But he closes with this:

A couple of years ago, the Government discussed the issue of establishing an electronic warfare force. Well-informed sources say the Defense Ministry had drafted all the required documents and coordinated them at top military-political level. The new military branch was designed to obstruct enemy electronics in the air, on land and at sea, as well as in space, and to shield Russian military installations and government facilities.

These plans were thwarted, however, by yet another army reform, a decision to adopt new military uniforms, and the present-day financial and economic crisis. This is rather lamentable, as electronic warfare units will become an indispensable asset during a hypothetical conflict with any powerful enemy.

In the final analysis, electronic warfare will decide the outcome of future military conflicts.

However, a U.S. Army official wasn't buying Zaitsev's claims, contending, "They just want the public to think so. A nice ((information operations)) campaign."

By Zachary M. Peterson
May 5, 2009 at 5:00 AM

The Defense Department is slated to unveil its fiscal year 2010 budget request Thursday in a series of briefings, according to a Pentagon source.

Though the date has not been publicly announced, the source says the briefings are tentatively scheduled for midday Thursday. An Office of the Secretary of Defense briefing will be followed by Army, Air Force and Navy sessions.

Defense Secretary Robert Gates early last month announced major decisions in the FY-10 budget but did not provide detailed numbers. On Thursday, DOD is expected to reveal considerably more.

By Sebastian Sprenger
May 5, 2009 at 5:00 AM

House lawmakers want to make sure local extremists aren't the only radio jockeys to be heard in the Taliban-infested border region between Afghanistan and Pakistan.

Members of the House Appropriations Committee plan to beef up the programming of Voice of America's Radio Deewa and Radio Free Europe/Radio Liberty (RFE/RL) in the area with $10.9 million, according to a panel report on the latest fiscal year 2009 supplemental spending bill.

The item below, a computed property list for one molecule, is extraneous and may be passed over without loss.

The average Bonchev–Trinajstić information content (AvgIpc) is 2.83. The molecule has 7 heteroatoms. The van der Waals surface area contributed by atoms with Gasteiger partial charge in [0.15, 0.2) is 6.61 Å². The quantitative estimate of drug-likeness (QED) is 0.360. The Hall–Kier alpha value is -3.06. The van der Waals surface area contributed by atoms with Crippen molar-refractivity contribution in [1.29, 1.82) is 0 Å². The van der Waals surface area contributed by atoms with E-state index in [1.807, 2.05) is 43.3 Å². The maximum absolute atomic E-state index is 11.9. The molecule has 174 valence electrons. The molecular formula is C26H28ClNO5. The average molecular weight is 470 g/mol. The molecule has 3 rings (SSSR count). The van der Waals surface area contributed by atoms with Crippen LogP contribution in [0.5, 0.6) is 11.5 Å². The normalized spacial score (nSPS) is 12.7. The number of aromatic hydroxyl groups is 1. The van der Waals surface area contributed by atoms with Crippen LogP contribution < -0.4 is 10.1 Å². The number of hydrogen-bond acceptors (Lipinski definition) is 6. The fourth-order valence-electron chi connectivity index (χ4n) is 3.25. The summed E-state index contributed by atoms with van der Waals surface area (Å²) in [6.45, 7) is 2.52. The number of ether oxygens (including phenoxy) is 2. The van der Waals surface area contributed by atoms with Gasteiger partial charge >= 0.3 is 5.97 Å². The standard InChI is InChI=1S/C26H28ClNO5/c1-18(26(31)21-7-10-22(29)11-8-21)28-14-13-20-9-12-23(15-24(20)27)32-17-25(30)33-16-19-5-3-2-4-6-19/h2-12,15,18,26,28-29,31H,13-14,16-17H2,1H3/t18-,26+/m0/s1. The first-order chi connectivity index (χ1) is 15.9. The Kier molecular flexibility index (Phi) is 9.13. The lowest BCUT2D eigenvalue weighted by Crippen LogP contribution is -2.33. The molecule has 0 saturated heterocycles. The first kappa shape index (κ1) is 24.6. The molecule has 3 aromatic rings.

The committee understands that research shows that radio is a dominant medium for news in the Afghanistan-Pakistan border region and that, with the exception of ((VOA's Radio Deewa)) and a few other international broadcasters, much of the radio broadcasting to this region is done by extremists.

The funds should be used to expand Radio Deewa's daily programming from six to nine hours, according to the report. In addition, lawmakers are eying a new six-hour program stream for RFE/RL, dubbed "Azadi Deewa," the report states. "Funds may also be used to establish capacity to send headlines and breaking news to listeners via mobile phones and to enhance security for RFE/RL's Kabul bureau," it adds.

By Kate Brannen
May 4, 2009 at 5:00 AM

EADS North America and Lockheed Martin "are teaming up to develop a new armed scout helicopter to meet the Army’s armed reconnaissance helicopter mission," according to a company statement.

The industry team, which also includes American Eurocopter, was announced today at the Army Aviation Association of America's big annual conference in Nashville, TN.

Our full story will follow in a few minutes; here's a healthy excerpt:

Lockheed Martin will serve as the equipment package integrator for the platform, named Armed Scout 645. A full-scale version of the new airframe is on exhibit at the conference, according to an EADS North America statement.

In October, the Army canceled its Armed Reconnaissance Helicopter, a program on contract with Bell Helicopter Textron, due to cost overruns and delays. ARH was set to replace Kiowa Warrior helicopters and equip a number of AH-64A Apache battalions. A new competition has not yet been launched.

The Army is reviewing its requirements for a replacement program before conducting a formal “analysis of alternatives” that will help service officials determine how best to proceed. The Army has said that unmanned systems will be considered as part of this analysis.

“The analysis will cover the entire spectrum of options -- from the potential use of ((unmanned aerial vehicles)) to the use of a manned/unmanned aircraft mix to the procurement of a new manned platform,” said Army Director of Aviation Brig. Gen. Walter Davis and Brig. Gen. William Crosby, program executive officer for aviation, in their joint statement at an April 23 House Armed Services air and land forces subcommittee hearing.